Fueled By A Powerful Performance, 'God Exists, Her Name Is Petrunya' Is Wild And Transcendent
In the new film from Macedonia, God Exists, Her Name Is Petrunya, a woman creates an uproar when she takes the prize in a men-only ritual. And for KUNC film critic Howie Movshovitz, who teaches film at CU Denver, the movie has a typical Macedonian blend of chaos, humor, and serious intent.
At times, God Exists, Her Name Is Petrunya by Teona Strugar Mitevska is a jumble. It can be brilliant; it can fall off its own track; it can be mystifying. But it’s always fascinating, and that counts. Movies don’t have to be perfect; it they’re interesting and full of life, that’s enough.
Petrunya (Zorcia Nusheva) lies in bed under the covers to eat a piece of toast her mother slides in to her. She’s ashamed of her weight and she has no job. She has a university degree in history, but no one cares about history — which says plenty about the world Petrunya inhabits. She interviews for a job at a sewing factory where the boss wants to cop a feel, so when she escapes from him, she filches the upper half of a mannequin and heads off.
It’s a tortured world. At the start of the movie, Petrunya stands motionless in an empty Olympic-sized swimming pool, with lane lines painted on the bottom. Around her are grim apartment blocks, empty factories, and the dry grass of winter. Meanwhile, a priest leads a procession of monks. They’re heading for the river for a yearly ritual in which the priest throws a small cross into the water and young men from the town dive in after it. Whoever comes up with the cross will have good luck.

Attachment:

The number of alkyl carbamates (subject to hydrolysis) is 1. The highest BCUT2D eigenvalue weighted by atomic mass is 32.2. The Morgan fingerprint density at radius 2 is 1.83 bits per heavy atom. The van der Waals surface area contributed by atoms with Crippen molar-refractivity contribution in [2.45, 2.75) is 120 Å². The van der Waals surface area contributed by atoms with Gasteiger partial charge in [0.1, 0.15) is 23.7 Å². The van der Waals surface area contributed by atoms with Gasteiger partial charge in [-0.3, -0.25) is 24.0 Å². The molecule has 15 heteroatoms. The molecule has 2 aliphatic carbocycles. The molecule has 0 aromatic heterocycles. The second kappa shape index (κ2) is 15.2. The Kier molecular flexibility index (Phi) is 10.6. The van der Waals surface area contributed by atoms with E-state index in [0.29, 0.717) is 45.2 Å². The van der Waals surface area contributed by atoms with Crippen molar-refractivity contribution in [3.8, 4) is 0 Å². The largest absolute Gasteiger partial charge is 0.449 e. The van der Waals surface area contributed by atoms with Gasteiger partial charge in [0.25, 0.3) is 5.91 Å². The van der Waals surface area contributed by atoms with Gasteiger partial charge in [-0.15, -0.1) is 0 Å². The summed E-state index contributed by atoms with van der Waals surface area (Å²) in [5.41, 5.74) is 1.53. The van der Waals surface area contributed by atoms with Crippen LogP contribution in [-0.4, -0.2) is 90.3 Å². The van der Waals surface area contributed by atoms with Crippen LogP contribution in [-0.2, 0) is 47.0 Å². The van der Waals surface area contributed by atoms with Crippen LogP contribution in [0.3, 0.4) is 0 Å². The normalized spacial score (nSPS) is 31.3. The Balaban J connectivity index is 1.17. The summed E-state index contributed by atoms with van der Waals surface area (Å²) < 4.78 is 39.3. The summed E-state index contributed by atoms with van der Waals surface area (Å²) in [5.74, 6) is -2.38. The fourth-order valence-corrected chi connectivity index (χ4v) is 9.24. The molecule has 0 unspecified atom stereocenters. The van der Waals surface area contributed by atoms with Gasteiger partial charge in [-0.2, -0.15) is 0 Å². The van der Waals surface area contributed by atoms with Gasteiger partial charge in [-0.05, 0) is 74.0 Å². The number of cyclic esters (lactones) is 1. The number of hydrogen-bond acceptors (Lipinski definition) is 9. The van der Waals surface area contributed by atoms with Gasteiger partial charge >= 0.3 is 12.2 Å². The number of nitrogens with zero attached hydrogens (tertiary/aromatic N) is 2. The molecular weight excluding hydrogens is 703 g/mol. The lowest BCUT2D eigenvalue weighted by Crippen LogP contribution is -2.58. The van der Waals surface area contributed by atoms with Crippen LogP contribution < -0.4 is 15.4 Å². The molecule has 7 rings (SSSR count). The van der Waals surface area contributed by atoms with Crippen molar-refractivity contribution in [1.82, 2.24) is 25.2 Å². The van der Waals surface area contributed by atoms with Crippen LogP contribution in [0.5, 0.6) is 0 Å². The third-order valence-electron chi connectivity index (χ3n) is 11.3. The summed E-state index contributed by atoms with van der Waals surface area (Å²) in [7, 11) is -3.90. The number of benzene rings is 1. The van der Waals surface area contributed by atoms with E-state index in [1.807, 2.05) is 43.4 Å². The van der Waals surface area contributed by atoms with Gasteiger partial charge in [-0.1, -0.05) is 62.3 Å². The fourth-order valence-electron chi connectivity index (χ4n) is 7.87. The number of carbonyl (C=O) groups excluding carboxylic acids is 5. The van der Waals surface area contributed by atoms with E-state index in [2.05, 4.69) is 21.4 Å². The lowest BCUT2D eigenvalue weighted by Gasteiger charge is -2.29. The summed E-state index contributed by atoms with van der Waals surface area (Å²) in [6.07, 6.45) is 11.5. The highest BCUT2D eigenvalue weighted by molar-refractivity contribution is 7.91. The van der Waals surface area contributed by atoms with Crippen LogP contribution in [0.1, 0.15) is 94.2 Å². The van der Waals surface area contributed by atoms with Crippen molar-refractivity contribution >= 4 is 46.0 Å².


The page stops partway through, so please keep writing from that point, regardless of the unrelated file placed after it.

It’s a wild scene. The priest and the chanting monks stand on a bridge. The priest intones prayers through a squawky bullhorn and the shirtless young men yell rudely at him to hurry up because it’s cold. It’s a crazy mix of religion, sacrilege, rowdy young men, a chaotic crowd and one lonely woman who manages to escape the tumult.
Petrunya, despised by nearly everyone, watches from underneath the bridge. Then, without warning, but exactly as you know she will, she leaps into the river, dress, coat, and all — and snatches the cross.
Like many films from this part of the world, the metaphors are so blunt that they radiate the absurdity of the immediate scene and the world itself. The mob hates Petrunya. She’s ruined the ritual which is supposed to involve only men. They call her all sorts of names and you’d think she had disgraced the town, the church, the name of God and all of those fanatical and hypocritical young men who proclaim their love of the sacred and cheer the idea of getting drunk when they have the cross.
The authorities have no idea who’s in charge or what offense Petrunya may have committed. She’s taken to the police station where cops scream at her, although one young cop quietly gets her some water. A priest tries empty reason on her. The mob of young men outside look like a lynching party. A young TV reporter jumps into the confusion. She sticks her microphone into people’s faces and asks off-the-point questions. She’s on Petrunya’s side and wants somehow to do an exposé on how badly Petrunya has been treated, but her intrusions miss the point. What emerges in the movie is the power of Petrunya herself.
In all of this wild fray, Petrunya slowly and patiently asks whether she is under arrest and what exactly has she done wrong. Actor Zorcia Nusheva sits quietly on a chair. It’s an uncanny performance. Her stillness becomes beautiful, and in a film with this fabulous title, God Exists, Her Name is Petrunya, her composure is the center of elegant, touching serenity that makes the movie transcendent — in its unruly way.
A couple of characters figure it out. Her presence has made way for a crucial missing element of human life — the movie ends with simple kindness.